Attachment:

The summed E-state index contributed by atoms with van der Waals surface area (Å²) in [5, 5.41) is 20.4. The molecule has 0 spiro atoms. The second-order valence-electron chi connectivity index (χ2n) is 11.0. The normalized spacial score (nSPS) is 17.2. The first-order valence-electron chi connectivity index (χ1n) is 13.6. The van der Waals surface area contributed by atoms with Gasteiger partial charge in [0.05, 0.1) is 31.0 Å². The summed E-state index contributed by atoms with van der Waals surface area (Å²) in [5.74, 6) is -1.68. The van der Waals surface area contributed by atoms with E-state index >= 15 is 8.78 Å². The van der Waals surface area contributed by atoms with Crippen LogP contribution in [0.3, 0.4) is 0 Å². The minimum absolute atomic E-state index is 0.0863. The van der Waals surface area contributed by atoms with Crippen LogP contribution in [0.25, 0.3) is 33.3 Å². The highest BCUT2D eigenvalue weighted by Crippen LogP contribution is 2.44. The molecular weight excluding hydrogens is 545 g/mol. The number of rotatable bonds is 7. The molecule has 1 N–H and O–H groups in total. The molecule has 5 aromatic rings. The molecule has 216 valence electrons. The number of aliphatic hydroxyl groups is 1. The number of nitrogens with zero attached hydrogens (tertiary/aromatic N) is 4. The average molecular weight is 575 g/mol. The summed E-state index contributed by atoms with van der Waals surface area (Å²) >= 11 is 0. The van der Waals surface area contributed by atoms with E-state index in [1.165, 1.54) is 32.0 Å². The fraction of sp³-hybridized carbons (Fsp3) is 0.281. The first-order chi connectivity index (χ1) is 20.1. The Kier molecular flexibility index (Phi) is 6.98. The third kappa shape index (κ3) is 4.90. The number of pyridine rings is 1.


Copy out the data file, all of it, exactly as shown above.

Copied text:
The summed E-state index contributed by atoms with van der Waals surface area (Å²) in [5, 5.41) is 20.4. The molecule has 0 spiro atoms. The second-order valence-electron chi connectivity index (χ2n) is 11.0. The normalized spacial score (nSPS) is 17.2. The first-order valence-electron chi connectivity index (χ1n) is 13.6. The van der Waals surface area contributed by atoms with Gasteiger partial charge in [0.05, 0.1) is 31.0 Å². The summed E-state index contributed by atoms with van der Waals surface area (Å²) in [5.74, 6) is -1.68. The van der Waals surface area contributed by atoms with E-state index >= 15 is 8.78 Å². The van der Waals surface area contributed by atoms with Crippen LogP contribution in [0.3, 0.4) is 0 Å². The minimum absolute atomic E-state index is 0.0863. The van der Waals surface area contributed by atoms with Crippen LogP contribution in [0.25, 0.3) is 33.3 Å². The highest BCUT2D eigenvalue weighted by Crippen LogP contribution is 2.44. The molecular weight excluding hydrogens is 545 g/mol. The number of rotatable bonds is 7. The molecule has 1 N–H and O–H groups in total. The molecule has 5 aromatic rings. The molecule has 216 valence electrons. The number of aliphatic hydroxyl groups is 1. The number of nitrogens with zero attached hydrogens (tertiary/aromatic N) is 4. The average molecular weight is 575 g/mol. The summed E-state index contributed by atoms with van der Waals surface area (Å²) >= 11 is 0. The van der Waals surface area contributed by atoms with E-state index in [1.165, 1.54) is 32.0 Å². The fraction of sp³-hybridized carbons (Fsp3) is 0.281. The first-order chi connectivity index (χ1) is 20.1. The Kier molecular flexibility index (Phi) is 6.98. The third kappa shape index (κ3) is 4.90. The number of pyridine rings is 1.